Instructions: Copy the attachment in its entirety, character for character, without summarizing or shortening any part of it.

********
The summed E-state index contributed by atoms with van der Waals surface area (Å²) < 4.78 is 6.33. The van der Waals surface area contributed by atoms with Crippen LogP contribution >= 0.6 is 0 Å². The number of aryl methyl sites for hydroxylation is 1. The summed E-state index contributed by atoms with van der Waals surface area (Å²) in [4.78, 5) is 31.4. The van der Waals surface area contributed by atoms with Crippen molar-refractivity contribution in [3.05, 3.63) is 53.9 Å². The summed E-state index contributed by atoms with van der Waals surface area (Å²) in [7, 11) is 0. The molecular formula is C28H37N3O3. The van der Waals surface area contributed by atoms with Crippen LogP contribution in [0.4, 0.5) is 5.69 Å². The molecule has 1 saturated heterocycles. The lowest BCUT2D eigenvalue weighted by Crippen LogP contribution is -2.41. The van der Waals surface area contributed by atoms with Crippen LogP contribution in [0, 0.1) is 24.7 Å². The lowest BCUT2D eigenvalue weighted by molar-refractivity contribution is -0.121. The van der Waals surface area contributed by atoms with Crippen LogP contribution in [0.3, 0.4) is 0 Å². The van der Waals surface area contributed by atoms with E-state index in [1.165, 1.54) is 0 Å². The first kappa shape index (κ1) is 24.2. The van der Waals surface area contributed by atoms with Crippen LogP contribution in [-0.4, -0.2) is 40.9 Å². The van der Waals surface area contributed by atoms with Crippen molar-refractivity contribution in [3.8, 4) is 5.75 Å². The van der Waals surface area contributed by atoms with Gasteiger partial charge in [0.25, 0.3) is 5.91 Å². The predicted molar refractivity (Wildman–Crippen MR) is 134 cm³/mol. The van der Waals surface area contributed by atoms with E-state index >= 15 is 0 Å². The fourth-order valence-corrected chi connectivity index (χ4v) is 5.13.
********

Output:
The summed E-state index contributed by atoms with van der Waals surface area (Å²) < 4.78 is 6.33. The van der Waals surface area contributed by atoms with Crippen LogP contribution >= 0.6 is 0 Å². The number of aryl methyl sites for hydroxylation is 1. The summed E-state index contributed by atoms with van der Waals surface area (Å²) in [4.78, 5) is 31.4. The van der Waals surface area contributed by atoms with Crippen molar-refractivity contribution in [3.05, 3.63) is 53.9 Å². The summed E-state index contributed by atoms with van der Waals surface area (Å²) in [7, 11) is 0. The molecular formula is C28H37N3O3. The van der Waals surface area contributed by atoms with Crippen LogP contribution in [0.4, 0.5) is 5.69 Å². The molecule has 1 saturated heterocycles. The lowest BCUT2D eigenvalue weighted by Crippen LogP contribution is -2.41. The van der Waals surface area contributed by atoms with Crippen LogP contribution in [0, 0.1) is 24.7 Å². The lowest BCUT2D eigenvalue weighted by molar-refractivity contribution is -0.121. The van der Waals surface area contributed by atoms with Crippen LogP contribution in [0.3, 0.4) is 0 Å². The van der Waals surface area contributed by atoms with E-state index in [1.165, 1.54) is 0 Å². The first kappa shape index (κ1) is 24.2. The van der Waals surface area contributed by atoms with Crippen LogP contribution in [-0.4, -0.2) is 40.9 Å². The van der Waals surface area contributed by atoms with Crippen molar-refractivity contribution in [3.8, 4) is 5.75 Å². The van der Waals surface area contributed by atoms with Gasteiger partial charge in [0.25, 0.3) is 5.91 Å². The predicted molar refractivity (Wildman–Crippen MR) is 134 cm³/mol. The van der Waals surface area contributed by atoms with E-state index >= 15 is 0 Å². The fourth-order valence-corrected chi connectivity index (χ4v) is 5.13.